Unfortunately, this did not work at all. Running the code above, the server kept returning 403 Forbidden Access errors:
» 403 Forbidden
» 403 Forbidden
» 403 Forbidden
Clearly, the server had something in place to prevent hotlinking. But, I was sending the Referer, which should have taken care of this.
After a good deal of time trying to tweak the values, I finally turned to one of the most badass tools out there - FireBug. I actually went to the target page and viewed the HTTP Request headers that were being sent across for the graphic request:
Nothing was popping out at me. But then, I realized I was looking at the HEADER values. Obviously. But, wasn't I sending the Referer value as a CGI value? I know that ColdFusion's CFHttpParam tag has a HEADER type, so I tried to change the type from Referer to HEADER:
<!--- Perform an HTTP GET to grab the target image as binary. CAUTION: Once we go beyond the vailable year/months (ex. 2007/12), this will come back with 200 status, but NOT be a valid image binary. ---> <cfhttp method="get" url="#strBaseURL#photos/#strName#.jpg" useragent="#CGI.http_user_agent#" getasbinary="yes" result="objGET"> <!--- Set referrer to be the page that it was called from. We want to fake the target server into thinking we just came from an internally hosted page. Use the HEADER value rather than the CGI value. ---> <cfhttpparam type="HEADER" name="referer" value="#strBaseURL#playboy#strName#.html" /> </cfhttp>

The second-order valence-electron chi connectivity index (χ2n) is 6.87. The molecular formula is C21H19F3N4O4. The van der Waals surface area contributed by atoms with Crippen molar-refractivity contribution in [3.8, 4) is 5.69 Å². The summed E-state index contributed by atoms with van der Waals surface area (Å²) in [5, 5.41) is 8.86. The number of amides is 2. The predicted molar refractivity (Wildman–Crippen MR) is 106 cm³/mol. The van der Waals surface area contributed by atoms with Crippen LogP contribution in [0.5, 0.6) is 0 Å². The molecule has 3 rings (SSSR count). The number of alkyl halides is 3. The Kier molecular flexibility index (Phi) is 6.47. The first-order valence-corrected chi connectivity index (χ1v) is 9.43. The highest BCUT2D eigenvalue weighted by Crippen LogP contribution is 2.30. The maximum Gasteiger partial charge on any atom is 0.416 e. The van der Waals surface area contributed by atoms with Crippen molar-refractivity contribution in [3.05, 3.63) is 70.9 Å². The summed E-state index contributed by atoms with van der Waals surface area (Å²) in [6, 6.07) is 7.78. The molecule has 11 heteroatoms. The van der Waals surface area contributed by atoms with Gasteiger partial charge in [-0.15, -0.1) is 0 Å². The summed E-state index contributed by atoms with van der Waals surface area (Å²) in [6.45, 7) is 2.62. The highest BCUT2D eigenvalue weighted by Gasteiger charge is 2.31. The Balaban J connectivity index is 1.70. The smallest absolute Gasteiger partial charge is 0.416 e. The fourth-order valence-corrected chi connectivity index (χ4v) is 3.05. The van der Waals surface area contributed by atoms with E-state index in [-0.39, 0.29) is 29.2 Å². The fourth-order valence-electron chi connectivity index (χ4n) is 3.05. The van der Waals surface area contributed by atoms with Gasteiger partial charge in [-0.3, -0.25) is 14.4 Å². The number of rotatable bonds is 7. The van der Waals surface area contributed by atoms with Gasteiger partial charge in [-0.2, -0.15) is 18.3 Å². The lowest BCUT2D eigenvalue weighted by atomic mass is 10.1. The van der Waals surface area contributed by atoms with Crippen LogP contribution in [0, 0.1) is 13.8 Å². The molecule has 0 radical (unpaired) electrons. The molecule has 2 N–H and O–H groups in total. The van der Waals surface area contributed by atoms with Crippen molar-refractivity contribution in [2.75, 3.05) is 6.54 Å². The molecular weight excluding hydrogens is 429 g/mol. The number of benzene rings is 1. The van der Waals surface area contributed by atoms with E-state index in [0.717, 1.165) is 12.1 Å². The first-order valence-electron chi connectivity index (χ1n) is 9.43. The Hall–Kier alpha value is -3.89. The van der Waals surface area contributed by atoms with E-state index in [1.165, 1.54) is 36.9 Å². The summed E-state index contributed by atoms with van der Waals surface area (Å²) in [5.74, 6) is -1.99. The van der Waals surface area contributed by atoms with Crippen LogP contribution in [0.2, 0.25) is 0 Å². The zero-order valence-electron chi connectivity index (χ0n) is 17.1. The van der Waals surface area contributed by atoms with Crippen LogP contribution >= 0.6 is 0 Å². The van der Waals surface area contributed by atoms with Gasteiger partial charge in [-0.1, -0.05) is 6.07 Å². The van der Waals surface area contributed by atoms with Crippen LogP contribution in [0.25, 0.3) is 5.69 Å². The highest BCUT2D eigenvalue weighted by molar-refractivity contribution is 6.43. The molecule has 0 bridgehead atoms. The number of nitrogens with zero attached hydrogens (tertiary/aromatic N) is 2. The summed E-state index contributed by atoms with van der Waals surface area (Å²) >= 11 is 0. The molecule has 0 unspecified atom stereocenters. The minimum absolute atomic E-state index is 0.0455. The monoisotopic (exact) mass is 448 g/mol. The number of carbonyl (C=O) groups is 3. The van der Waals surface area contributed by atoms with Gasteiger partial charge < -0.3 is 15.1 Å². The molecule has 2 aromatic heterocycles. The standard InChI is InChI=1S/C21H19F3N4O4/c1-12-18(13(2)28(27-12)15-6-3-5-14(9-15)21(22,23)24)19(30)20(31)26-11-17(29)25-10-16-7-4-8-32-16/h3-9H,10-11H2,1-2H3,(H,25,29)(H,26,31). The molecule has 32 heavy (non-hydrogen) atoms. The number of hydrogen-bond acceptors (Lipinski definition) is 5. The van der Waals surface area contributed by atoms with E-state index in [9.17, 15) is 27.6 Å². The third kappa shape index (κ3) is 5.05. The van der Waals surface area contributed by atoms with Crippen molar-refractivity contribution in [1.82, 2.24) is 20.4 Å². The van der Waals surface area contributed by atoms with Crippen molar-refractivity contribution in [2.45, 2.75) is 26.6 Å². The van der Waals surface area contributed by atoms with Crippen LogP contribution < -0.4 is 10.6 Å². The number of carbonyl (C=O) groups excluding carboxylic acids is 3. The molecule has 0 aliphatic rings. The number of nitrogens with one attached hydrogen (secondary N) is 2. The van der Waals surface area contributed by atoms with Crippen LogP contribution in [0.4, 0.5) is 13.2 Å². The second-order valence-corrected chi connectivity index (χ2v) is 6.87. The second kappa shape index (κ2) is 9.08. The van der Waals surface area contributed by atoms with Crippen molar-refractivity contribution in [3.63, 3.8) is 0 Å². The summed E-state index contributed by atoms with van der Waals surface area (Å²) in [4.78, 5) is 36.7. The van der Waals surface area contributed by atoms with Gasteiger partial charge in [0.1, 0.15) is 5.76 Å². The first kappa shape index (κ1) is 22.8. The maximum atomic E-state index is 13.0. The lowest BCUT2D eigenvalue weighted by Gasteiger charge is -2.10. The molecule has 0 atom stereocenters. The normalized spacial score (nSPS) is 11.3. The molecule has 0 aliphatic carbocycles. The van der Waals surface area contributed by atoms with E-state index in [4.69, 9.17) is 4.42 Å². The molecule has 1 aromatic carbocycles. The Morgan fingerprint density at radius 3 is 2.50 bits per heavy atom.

This time, things went off without a hitch:
» 200 OK
» 200 OK
» 200 OK
Works great - downloads all the Playboy centerfolds since the beginning of time, but this got me thinking: if both the CGI:Referer and the HEADER:Referer end up in the CGI scope (at least in ColdFusion), what's the difference between sending these two values. Why did one work and one not work?
The answer turns out to be Encoding. By default, the ColdFusion CFHttpParam tag Encodes all FormField and CGI value types using a URL-encoding. HEADER values, on the other hand, are not encoded in any automatic way. Therefore, if you tried to send this value:
... as a CFHttpParam CGI value, it would show up in the CGI object as:
This has been encoded for URL usage. If, however you turned off encoding (Encoded = "false"), or sent it as a CFHttpParam HEADER value, it would show up in the CGI object as: